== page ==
You will definitely get myriad opportunities to hone your motivational interviewing skills. It can be frustrating at first as you learn the meaning of success in working with this population. Sobriety is hard work and takes time. Sometimes seeing your client shoot up four times a day instead of six after a month's work is the best improvement you've seen in any client all month, and you have to learn to motivate yourself with these little steps.

Anywhoo . . . I used to work at a methadone clinic. Let me know if you have any specific questions.

Edit: Just saw that you've not yet been in an MSW program. If you can spare the cash, I recommend picking up Miller and Rollnick's book. It'll give you the foundation you need to start practicing and understanding motivational interviewing, and if the program you get into focuses at all on direct practice then you're probably going to end up needing it anyway.

u/JoshSimili · 3 pointsr/vegan

>Not everyone responds well to graphic images and videos, satirical, passive agressive criticism, or being called out and having their beliefs challenged.

So don't do any of those things. Unless the person is already open to the idea of veganism, those are recipes for disaster.

>How do you effectively change people or plant the seed in their minds

This is the book you want. And if you have somebody who is willing to have a conversation with you, something like this book might be pretty good (it's mostly for therapists helping people deal with addictions and stuff, but that's still relevant). One good video I saw recently, that clearly uses a lot of these tactics, is this vegan street interview.

You can probably do some googling for blogs and articles on the psychology of persuasion and behavior change.

EDIT: You can't expect to just show people the truth and have them immediately change their thinking. This is a quote from a book about climate change, but it's definitely relevant here:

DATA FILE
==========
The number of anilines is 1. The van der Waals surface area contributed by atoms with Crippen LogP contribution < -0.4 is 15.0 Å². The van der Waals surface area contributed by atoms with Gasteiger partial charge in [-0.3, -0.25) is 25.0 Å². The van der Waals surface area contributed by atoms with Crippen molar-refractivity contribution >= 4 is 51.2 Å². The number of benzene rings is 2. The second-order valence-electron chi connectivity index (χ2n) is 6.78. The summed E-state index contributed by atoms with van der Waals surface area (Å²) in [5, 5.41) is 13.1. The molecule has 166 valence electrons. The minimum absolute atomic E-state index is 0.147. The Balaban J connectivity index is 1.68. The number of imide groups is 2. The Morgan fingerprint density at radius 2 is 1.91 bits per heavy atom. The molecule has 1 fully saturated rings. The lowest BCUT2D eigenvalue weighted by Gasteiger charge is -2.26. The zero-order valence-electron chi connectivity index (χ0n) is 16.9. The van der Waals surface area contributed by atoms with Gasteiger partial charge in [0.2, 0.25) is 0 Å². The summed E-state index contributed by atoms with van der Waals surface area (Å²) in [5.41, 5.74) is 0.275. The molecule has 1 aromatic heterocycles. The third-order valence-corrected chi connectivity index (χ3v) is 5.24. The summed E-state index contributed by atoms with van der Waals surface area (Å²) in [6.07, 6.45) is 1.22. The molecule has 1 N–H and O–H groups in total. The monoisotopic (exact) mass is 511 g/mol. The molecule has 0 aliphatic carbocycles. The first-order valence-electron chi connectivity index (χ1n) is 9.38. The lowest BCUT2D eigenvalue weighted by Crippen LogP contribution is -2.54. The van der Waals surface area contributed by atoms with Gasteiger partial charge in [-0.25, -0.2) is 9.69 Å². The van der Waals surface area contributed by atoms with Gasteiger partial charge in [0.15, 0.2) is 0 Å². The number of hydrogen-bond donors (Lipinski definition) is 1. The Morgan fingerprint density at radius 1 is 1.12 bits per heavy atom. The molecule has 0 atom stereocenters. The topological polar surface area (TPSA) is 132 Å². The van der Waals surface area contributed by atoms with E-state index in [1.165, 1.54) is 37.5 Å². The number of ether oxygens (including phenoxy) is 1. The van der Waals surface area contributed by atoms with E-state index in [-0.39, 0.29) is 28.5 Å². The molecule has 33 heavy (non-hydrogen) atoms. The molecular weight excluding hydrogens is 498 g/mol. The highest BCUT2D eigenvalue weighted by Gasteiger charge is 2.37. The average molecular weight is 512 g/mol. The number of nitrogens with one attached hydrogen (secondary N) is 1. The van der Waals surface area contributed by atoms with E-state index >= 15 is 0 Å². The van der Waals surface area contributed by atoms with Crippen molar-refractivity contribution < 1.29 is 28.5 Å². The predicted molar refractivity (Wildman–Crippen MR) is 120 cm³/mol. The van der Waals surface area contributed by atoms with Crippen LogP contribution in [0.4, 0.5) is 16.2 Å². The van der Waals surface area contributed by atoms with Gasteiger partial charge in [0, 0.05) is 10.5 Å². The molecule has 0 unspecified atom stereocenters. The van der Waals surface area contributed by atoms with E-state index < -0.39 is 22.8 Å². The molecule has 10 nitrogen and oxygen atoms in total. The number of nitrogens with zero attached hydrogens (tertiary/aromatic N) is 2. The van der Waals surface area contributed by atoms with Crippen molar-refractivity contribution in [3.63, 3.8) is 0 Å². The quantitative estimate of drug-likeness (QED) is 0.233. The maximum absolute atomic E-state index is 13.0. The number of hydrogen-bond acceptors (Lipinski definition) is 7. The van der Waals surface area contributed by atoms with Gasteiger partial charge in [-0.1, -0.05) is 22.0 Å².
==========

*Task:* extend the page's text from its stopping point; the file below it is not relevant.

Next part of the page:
>Ironically, one of the best proofs that information does not change people's attitudes is that science communicators continue to ignore the extensive research evidence that shows that information does not change people's attitudes.

u/dicktalens · 3 pointsr/fatlogic

Congrats on the career switch! :) Methinks you'll find helping people with this topic to be quite fulfilling and honestly, you'll have a head start if you're already a teacher b/c there are a lot of overlapping skills.

In the interest of time I'm going to forego personal anecdotes in favor of something that will help 10x more.

When it comes to talking to people / motivating then around fitness, everything is super counterintuitive. Logic won't convince most people, acting like a "trainer" won't motivate most people, and explicitly telling a client that they screwed up will only make them want to rebel. (If you teach kids, you'll see where these parallels come in...)

So, the best advice I can give you is to spend $50 on the book below. It is worth every single penny and will put you ahead of 99% of nutrition/fitness/healthcare professionals in your field who don't realize that helping people is all about being able to interact with them and get past their defenses.

(note: In no way do I benefit monetarily from the link above ha.)

u/MattAndersomm · 3 pointsr/Psychiatry is a recommended reading on depression by Nancy McWilliams in her book

And in her book you will find that besides guilt and depression another strong pairing is shame and depression. And based on persons dynamic therapeutic approach is different.

As much as people will recognize Freud more, I'd suggest reading modern authors.

u/SocialWrk · 3 pointsr/socialwork

There's a third edition book out now, and there are a few significant changes in the model.

If you like to hold a book, this is probably the first one you should get. However, there are tons of great free resources for MI training on the internet as well.

Here are a few manual-type easy reads:

this is about coding (how well an interviewer is using MI) but there are some good examples here:

u/Saga_I_Sig · 2 pointsr/hoarding